Just across the street from Hawaii’s State Capitol building in downtown Honolulu is Washington Place, the former home of Queen Liliuokalani. Twelve of Hawaii’s governors also lived in the home. In 2001 a new 5,000-square-foot governor’s residence was constructed on the same land as Washington Place, which became a museum for visitors to learn more about Hawaii’s history.
A historic interpretive center exhibits personal effects of the Queen as well as historical documents. The home is also used as a public reception area and was named a National Historic Landmark in 2007. Merchant and sea captain John Dominis, who was also the father-in-law of Queen Liliuokalani, finished building Washington Place in 1847 after five years of construction. The two-home was built in the Colonial Greek Revival style. A wealthy New England trader, John Dominis sailed for China in 1846 to acquire elegant furnishings for Washington Place. He disappeared at sea and was never seen again. For many years after the disappearance of her husband, the widow Dominis was still seen gardening on the property.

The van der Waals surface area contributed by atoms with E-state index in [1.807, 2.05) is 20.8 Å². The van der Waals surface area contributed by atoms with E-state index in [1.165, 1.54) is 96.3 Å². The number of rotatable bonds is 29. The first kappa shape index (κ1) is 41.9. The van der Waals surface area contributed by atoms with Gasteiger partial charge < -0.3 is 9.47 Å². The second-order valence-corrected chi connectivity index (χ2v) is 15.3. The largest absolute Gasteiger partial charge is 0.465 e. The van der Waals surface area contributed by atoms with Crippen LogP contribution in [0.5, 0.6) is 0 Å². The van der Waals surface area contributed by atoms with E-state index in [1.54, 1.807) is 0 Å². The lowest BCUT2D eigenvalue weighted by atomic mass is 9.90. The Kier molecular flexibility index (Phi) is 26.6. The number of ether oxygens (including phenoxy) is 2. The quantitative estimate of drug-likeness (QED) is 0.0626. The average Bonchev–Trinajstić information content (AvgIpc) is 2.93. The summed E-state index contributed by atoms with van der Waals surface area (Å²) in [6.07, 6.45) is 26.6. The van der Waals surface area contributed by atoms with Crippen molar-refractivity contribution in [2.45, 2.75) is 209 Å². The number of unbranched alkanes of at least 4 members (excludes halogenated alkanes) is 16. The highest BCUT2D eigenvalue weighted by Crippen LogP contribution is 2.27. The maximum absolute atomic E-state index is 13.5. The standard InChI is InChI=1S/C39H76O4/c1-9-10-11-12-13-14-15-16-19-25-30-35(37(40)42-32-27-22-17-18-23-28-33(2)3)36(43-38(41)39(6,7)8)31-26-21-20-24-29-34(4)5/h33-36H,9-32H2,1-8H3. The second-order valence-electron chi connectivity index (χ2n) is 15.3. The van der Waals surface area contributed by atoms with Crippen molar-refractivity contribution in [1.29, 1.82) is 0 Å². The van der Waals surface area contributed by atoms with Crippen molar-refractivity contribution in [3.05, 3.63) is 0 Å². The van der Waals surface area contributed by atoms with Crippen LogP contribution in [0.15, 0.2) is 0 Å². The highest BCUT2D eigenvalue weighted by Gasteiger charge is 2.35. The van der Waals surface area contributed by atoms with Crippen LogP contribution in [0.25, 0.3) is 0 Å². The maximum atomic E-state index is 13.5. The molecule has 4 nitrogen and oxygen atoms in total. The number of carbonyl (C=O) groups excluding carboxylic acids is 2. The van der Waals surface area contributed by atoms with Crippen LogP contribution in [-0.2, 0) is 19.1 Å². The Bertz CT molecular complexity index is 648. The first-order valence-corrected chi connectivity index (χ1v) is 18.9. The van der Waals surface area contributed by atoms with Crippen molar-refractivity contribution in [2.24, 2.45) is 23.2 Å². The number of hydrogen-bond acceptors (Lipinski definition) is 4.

The name of Washington Place was chosen by King Kamehameha III to honor the United States President George Washington. Queen Liliuokalani lived in Washington Place for 55 years, though part of this time she was confined there after the overthrow of the Hawaiian monarchy. Queen Liliuokalani passed away at Washington Place in 1917. On the sidewalk outside the home is a plaque with the words Aloha ‘Oe, the famous song penned by the Queen.
Washington Place is located at 20 South Beretania Street in downtown Honolulu and open to the public on special occasions. Call 586-0248 to inquire about tours of Washington Place.